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Experts await Obama-Medvedev meeting

By Temuri Kiguradze
Tuesday, February 24
Georgian political experts state that the future development of Russian-Georgian relations depends on the result of the meeting of the Russian and US Presidents on April 2.

Four Georgian experts conducted a briefing at the Tbilisi RIA-Novosti Press Centre, discussing the results of the fourth round of Geneva peace talks on February 23. “At the Geneva talks the sides didn’t even agree on the date of the next talks. This shows that Russia expects the results of the Medvedev-Obama meeting to define its future actions,” stated independent political expert Soso Tsiskarishvili. He stated that these internationally mediated negotiations, which are dedicated to finding ways to start a dialogue between the conflict sides, will have no meaning until Russia gets a message from the USA. “Neither Georgia, nor South Ossetia or Abkhazia were against the solving of the conflict, the only state that was satisfied with the frozen situation was Russia. It will not now change its policy until forced by the USA,” said Tsiskarishvili.

Another political expert, Irakli Sesiashvili, slammed the results of the Geneva talks, specifically the agreement on the creation of a mechanism for the prevention and investigation of incidents. He maintained that this agreement was adopted just to show that Russia is prepared to adopt a constructive position. “This is a situation when word “agreement” was acceptable to everybody, regardless of the substance of the agreement,” he said. The expert considered that this compromise doesn’t really mean a lot and that Russia can take a step back from it any time it wishes to.

“Russia will strike Georgia in whatever way it wants if the talks [between the US and Russian Presidents] go wrong,” stated Ramaz Sakvarelidze, another independent political expert. “The Geneva [talks] were just relaxation; they [the Russians] drew back but didn’t burn their bridges behind them. It [the agreement in Geneva] was not a signal for Georgia but for the USA.”

Tornike Sharashenidze, Coordinator of the Russian-Georgian Conflict Studies Centre, was more optimistic about the Geneva negotiation results. “At least we’ve got a mechanism that can help us prevent provocations, and what’s more important, it will be the basis for periodical meetings between the Georgian side and the separatist authorities,” Sharashenidze said. However he shared the general expert viewpoint concerning the April Obama-Medvedev meeting. “Georgia is not an equal partner of Russia and clearly not an equal opponent. I doubt the possibility of there being any serious dialogue between Russia and Georgia without pressure [on Russia] being applied by the US. Any step forward in Russian-Georgian relations will be result of an agreement between the great countries,” stated Sharashenidze.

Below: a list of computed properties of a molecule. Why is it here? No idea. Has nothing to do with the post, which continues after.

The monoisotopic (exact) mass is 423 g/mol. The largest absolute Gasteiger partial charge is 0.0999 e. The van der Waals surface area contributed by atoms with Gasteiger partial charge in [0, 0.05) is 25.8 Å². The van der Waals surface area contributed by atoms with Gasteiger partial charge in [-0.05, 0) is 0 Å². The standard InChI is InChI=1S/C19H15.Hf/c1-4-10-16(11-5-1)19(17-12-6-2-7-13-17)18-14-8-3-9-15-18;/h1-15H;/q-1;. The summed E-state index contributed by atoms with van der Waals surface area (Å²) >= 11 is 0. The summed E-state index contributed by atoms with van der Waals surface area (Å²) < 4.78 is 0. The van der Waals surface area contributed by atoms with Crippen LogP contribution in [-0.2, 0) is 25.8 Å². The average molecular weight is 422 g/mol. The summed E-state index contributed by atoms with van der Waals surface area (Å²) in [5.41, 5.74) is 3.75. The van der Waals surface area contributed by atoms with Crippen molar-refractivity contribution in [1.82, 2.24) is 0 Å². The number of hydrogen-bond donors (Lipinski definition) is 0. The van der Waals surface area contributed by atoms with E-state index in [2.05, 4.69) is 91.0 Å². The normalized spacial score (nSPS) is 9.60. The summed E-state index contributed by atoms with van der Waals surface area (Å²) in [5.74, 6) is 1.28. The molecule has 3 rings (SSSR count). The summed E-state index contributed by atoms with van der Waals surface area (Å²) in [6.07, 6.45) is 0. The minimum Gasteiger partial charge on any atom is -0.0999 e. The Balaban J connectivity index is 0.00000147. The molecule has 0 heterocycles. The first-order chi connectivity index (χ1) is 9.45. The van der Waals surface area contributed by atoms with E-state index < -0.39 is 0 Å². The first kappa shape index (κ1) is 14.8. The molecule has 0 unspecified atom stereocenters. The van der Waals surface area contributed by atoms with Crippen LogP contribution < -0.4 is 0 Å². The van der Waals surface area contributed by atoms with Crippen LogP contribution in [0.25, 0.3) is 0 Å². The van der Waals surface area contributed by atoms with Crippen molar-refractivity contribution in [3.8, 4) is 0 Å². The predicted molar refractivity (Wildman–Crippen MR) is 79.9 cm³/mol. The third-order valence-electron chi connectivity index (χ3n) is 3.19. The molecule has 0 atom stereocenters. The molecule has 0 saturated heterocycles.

Discussing the possibility of further military actions, the experts stated that this possibility is quite low, despite all the rumours and announcements to this effect. The experts stated that the status quo suits both the Russian and Georgian authorities as it can draw the attention of their populations away from internal problems to the “image of the enemy.” “Russia knows very well that another war in Georgia will not help it solve its economic crisis,” noted Soso Tsiskarishvili.

The anticipated meeting between Russian President Dmitry Medvedev and US leader Barrack Obama is expected to be held in London on April 2, during the G20 summit on the global economic crisis. “I believe that the discussion must be frank and honest and, I hope, it will be productive as well. The signals I have been receiving from the United States, from the Presidential Administration, and from the new President personally look encouraging. This is a sign our counterparts wish to work. We, too, hope for this very much,” said Medvedev commenting on the planned meeting.

The necessity of the meeting was also underlined by Russian Foreign Minister Sergey Lavrov, who stated that there are a “lot of things to discuss,” between the Presidents. “Medvedev and Obama have spoken on the phone twice, and this was not just an exchange of niceties but a discussion on the basic aspects of our relations. Both parties confirmed their position in favour of normalising relations, and as President Obama said, resetting them,” added Lavrov, as quoted by the Russian ITAR-TASS news agency.